Imagery Neurons in the Human Brain: A proposed substrate for visual experiential phenomeona in epilepsy

Itzhak Fried, Gabriel Kreiman, Christof Koch

American Epilepsy Society Annual Meeting, Los Angeles, 2000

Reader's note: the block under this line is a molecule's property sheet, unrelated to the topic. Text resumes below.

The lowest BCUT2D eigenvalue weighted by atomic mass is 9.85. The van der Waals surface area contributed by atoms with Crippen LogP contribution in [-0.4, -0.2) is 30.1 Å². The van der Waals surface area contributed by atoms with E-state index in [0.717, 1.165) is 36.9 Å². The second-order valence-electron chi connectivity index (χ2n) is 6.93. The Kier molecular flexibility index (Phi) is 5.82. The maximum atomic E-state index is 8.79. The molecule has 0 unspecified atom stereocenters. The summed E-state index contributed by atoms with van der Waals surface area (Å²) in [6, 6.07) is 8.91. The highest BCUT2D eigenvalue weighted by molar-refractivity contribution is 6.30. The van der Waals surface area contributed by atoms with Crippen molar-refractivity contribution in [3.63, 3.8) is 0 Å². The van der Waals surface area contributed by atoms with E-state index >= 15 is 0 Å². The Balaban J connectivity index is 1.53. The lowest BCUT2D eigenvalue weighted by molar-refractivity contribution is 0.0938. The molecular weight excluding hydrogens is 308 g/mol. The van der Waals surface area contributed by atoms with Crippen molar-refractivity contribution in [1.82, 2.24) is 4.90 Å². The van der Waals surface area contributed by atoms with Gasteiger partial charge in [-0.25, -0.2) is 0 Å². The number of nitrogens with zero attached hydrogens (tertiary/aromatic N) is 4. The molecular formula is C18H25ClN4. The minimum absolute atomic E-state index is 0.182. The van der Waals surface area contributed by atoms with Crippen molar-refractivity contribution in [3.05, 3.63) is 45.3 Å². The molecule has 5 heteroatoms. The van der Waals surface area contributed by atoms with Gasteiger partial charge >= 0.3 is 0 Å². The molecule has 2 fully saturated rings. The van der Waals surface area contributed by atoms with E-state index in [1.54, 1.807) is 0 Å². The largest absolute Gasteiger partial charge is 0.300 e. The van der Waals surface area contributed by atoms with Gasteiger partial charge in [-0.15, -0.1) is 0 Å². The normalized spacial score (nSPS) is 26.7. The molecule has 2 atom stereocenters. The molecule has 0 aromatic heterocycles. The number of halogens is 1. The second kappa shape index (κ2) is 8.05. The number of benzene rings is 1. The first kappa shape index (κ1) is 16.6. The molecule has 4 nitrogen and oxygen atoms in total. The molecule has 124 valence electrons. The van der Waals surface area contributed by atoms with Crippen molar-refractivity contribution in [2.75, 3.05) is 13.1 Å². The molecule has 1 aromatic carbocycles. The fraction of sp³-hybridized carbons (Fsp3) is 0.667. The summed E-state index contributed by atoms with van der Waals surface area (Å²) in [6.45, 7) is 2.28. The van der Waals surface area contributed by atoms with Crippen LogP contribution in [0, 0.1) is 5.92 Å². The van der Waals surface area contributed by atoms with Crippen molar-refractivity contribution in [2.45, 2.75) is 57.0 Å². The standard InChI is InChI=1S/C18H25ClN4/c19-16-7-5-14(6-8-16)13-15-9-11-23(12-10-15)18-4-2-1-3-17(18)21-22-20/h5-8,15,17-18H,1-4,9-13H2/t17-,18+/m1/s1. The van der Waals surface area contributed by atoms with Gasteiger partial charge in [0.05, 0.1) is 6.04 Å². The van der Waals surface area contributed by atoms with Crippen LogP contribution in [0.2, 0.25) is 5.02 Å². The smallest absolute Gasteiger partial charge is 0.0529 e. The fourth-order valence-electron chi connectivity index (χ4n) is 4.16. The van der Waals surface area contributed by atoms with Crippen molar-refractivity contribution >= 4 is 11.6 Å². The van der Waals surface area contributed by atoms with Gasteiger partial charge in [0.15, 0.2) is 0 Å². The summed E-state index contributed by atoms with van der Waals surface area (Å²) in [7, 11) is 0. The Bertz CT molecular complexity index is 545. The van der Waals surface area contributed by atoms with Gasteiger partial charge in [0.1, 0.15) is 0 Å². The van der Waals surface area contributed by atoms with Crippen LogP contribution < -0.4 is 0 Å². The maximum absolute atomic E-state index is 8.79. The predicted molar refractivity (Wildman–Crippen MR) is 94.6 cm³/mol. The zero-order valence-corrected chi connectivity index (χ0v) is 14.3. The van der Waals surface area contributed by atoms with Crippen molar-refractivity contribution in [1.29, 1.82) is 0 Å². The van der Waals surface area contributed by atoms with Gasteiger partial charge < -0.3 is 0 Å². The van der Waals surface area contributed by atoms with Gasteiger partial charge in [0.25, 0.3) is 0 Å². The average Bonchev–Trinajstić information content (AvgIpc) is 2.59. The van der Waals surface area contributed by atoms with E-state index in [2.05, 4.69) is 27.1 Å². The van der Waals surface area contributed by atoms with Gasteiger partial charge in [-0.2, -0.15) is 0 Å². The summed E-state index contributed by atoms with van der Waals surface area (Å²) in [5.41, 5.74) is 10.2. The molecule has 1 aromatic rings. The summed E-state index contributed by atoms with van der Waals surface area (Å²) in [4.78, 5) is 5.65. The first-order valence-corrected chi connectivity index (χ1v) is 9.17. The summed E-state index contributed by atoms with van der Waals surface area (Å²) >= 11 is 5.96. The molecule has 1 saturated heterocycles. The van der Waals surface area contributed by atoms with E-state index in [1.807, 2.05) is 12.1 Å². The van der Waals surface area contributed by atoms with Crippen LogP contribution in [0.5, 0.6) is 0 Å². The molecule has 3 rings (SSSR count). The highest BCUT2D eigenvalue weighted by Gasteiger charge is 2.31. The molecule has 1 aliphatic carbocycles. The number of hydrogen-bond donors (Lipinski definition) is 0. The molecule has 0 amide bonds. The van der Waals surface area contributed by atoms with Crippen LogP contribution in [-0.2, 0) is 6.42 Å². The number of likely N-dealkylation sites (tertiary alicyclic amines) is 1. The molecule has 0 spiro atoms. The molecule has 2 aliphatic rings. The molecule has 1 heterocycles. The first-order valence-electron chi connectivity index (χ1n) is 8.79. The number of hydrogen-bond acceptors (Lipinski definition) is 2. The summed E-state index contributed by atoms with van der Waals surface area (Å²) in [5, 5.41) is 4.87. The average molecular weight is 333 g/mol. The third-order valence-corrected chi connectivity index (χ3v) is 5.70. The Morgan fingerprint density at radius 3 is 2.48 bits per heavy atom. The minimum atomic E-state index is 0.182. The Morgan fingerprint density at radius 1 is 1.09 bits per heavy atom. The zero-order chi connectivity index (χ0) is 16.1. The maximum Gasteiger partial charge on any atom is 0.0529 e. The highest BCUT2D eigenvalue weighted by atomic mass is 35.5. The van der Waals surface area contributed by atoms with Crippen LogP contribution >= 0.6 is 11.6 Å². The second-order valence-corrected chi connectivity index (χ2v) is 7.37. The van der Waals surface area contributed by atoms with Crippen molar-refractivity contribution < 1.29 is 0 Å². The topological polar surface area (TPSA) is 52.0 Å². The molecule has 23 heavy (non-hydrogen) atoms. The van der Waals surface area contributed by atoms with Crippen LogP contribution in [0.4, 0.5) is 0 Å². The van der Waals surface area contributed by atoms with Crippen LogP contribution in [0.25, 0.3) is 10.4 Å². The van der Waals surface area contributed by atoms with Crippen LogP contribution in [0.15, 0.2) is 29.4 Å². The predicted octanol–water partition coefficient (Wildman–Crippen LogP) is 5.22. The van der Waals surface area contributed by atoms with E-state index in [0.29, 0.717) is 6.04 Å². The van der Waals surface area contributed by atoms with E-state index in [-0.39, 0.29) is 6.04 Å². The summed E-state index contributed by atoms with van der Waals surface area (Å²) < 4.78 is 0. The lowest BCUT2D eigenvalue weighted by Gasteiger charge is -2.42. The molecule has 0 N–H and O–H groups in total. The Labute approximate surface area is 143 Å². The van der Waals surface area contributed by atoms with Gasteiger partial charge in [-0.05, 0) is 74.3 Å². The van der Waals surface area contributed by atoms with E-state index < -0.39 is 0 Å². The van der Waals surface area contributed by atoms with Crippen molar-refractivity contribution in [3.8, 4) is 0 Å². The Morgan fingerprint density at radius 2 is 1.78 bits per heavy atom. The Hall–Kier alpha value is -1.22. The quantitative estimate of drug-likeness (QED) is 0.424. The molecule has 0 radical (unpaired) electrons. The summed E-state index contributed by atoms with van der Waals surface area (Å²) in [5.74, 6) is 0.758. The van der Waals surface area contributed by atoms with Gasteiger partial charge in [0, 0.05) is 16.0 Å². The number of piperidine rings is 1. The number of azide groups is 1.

Rationale: Ictal events originating in the temporal lobe and electrical stimulation of the temporal lobe sites occasionally evoke vivid and compelling visual images reported by patients. The neuronal mechanisms underlying these observations remain elusive. Here we sought to identify neurons in the medial temporal lobe which responded when patients conjured visual images in the absence of visual stimulation. Methods: Recordings were carried out from 276 single neurons in in 9 patients with intractable epilepsy undergoing invasive evaluation for surgery via intracranial depth electrodes, while they formed visual images in their mind's eye. Results: 22 (8%) single neurons in hippocampus, amygdala, entorhinal cortex and parafippocampal gyrus selectively altered their firing rate depending on the stimulus category of the stimulus the subjects were imagining. Of these neurons, 16 (73%) were also selective during vision and 14/16 (88%) responded to the same stimulus categories during vision and visual imagery. Conclusions: These results suggest a neuronal mechanism of evoking visual images without concomitatnt retinal stimulation. It is likely that neuronal networks in the temporal lobe active during actual vision are reactivated during ictal and stimulation-evoked visual hallucinations in epilepsy patients.